In common parlance, a devil's advocate is someone who takes a position, sometimes one he or she disagrees with, for the sake of argument. This process can be used to test the quality of the original argument and identify weaknesses in its structure. During the canonization process of the Roman Catholic Church, the Promoter of the Faith (Latin Promotor Fidei), popularly known as the Devil's Advocate (Latin advocatus diaboli), was a canon lawyer appointed by the Church to argue against the canonization of the candidate. It was his job to take a skeptical view of the candidate's character, to look for holes in the evidence, to argue that any miracles attributed to the candidate were fraudulent, etc. The Devil's advocate was opposed by God's advocate, whose job was to make the argument in favor of canonization. The office was established in 1587 during the reign of Pope Sixtus V and was abolished by Pope John Paul II in 1983. This abolition streamlined the canonization process considerably, helping John Paul II to usher in an unprecedented number of elevations: nearly 500 individuals were canonized and over 1,300 were beatified during his tenure as Pope as compared to only 98 canonizations by all his 20th-century predecessors.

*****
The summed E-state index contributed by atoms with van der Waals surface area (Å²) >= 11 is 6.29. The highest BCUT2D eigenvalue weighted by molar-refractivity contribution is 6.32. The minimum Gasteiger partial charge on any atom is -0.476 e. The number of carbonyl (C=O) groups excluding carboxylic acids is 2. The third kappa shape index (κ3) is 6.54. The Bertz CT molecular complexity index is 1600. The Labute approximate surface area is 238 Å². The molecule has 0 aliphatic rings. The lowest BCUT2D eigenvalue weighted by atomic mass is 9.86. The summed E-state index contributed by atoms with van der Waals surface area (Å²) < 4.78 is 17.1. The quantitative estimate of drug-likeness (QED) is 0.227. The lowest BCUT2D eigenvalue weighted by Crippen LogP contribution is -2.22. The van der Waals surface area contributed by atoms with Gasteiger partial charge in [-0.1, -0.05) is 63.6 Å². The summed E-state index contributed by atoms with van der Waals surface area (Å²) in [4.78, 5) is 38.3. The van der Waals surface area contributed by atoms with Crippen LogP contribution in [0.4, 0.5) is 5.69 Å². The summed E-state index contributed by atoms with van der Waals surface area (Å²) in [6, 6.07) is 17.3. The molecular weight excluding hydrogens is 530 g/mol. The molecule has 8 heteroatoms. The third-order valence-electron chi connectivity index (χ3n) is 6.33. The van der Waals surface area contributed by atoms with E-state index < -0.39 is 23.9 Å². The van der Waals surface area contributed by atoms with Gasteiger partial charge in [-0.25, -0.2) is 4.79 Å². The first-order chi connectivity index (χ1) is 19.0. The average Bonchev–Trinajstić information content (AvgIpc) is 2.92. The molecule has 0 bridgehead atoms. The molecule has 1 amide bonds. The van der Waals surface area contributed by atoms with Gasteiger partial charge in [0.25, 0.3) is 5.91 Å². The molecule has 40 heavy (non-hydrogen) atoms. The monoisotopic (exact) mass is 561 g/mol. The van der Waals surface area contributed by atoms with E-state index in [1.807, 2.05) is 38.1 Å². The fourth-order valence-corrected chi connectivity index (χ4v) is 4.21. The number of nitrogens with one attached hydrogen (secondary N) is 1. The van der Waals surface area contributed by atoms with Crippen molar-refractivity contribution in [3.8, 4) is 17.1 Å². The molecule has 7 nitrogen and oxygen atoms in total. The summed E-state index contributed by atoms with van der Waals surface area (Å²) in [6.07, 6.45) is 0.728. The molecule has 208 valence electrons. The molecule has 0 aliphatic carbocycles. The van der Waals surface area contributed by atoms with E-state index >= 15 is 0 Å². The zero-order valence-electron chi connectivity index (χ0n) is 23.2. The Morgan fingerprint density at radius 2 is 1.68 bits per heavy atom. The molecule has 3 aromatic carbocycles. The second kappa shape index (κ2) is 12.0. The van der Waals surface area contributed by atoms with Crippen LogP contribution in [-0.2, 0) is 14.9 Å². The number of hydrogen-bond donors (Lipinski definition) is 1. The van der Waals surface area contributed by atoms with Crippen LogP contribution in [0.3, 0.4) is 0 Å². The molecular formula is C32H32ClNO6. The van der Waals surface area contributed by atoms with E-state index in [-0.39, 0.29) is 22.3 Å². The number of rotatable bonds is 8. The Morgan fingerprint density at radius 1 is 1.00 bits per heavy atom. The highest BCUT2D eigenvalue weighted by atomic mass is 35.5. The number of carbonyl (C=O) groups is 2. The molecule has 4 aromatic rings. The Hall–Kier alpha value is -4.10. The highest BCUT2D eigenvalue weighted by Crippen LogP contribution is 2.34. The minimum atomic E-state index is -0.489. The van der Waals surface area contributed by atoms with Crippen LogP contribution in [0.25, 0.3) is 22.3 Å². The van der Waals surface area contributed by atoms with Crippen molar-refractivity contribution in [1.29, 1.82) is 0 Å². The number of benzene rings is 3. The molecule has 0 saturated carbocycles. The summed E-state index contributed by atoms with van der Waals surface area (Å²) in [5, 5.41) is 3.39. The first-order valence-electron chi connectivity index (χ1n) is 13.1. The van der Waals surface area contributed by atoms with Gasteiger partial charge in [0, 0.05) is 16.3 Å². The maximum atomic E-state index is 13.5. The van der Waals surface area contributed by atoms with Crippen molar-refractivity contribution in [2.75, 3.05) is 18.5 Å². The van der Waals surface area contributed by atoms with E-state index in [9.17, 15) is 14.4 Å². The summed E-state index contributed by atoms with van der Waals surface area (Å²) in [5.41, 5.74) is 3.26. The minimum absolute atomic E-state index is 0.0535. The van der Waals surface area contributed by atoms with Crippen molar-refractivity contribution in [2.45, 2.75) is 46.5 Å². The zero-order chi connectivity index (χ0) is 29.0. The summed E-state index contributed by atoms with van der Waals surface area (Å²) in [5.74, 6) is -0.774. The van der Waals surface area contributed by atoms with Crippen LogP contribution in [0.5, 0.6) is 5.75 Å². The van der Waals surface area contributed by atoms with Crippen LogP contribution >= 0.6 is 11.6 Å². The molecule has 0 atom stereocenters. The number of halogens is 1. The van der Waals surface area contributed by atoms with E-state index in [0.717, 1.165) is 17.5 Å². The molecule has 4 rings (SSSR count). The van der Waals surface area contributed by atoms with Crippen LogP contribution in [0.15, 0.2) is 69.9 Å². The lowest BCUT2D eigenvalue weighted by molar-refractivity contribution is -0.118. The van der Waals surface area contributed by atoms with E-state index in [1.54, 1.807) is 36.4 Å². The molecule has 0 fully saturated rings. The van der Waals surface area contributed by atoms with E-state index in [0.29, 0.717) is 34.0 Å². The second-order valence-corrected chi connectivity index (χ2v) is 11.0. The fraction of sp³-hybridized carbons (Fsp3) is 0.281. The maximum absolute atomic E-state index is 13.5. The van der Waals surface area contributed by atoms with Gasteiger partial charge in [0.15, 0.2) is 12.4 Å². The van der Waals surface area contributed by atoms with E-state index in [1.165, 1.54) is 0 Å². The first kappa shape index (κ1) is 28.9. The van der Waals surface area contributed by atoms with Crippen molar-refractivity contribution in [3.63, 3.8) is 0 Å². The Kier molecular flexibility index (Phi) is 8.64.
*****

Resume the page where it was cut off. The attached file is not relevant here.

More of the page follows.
Such a dramatic increase suggests that the office of the Devil's Advocate had served to reduce the number of canonizations by complicating the process. Some argue that it served a useful role in ensuring that canonizations did not proceed without due care and hence the status of sainthood was not easily achieved. In cases of controversy the Vatican may still seek to informally solicit the testimony of critics of a candidate for canonization. The British born American columnist Christopher Hitchens was famously asked to testify against the beatification of Mother Teresa in 2002, a role he would later humorously describe as being akin to "representing the Evil One, as it were, pro bono.
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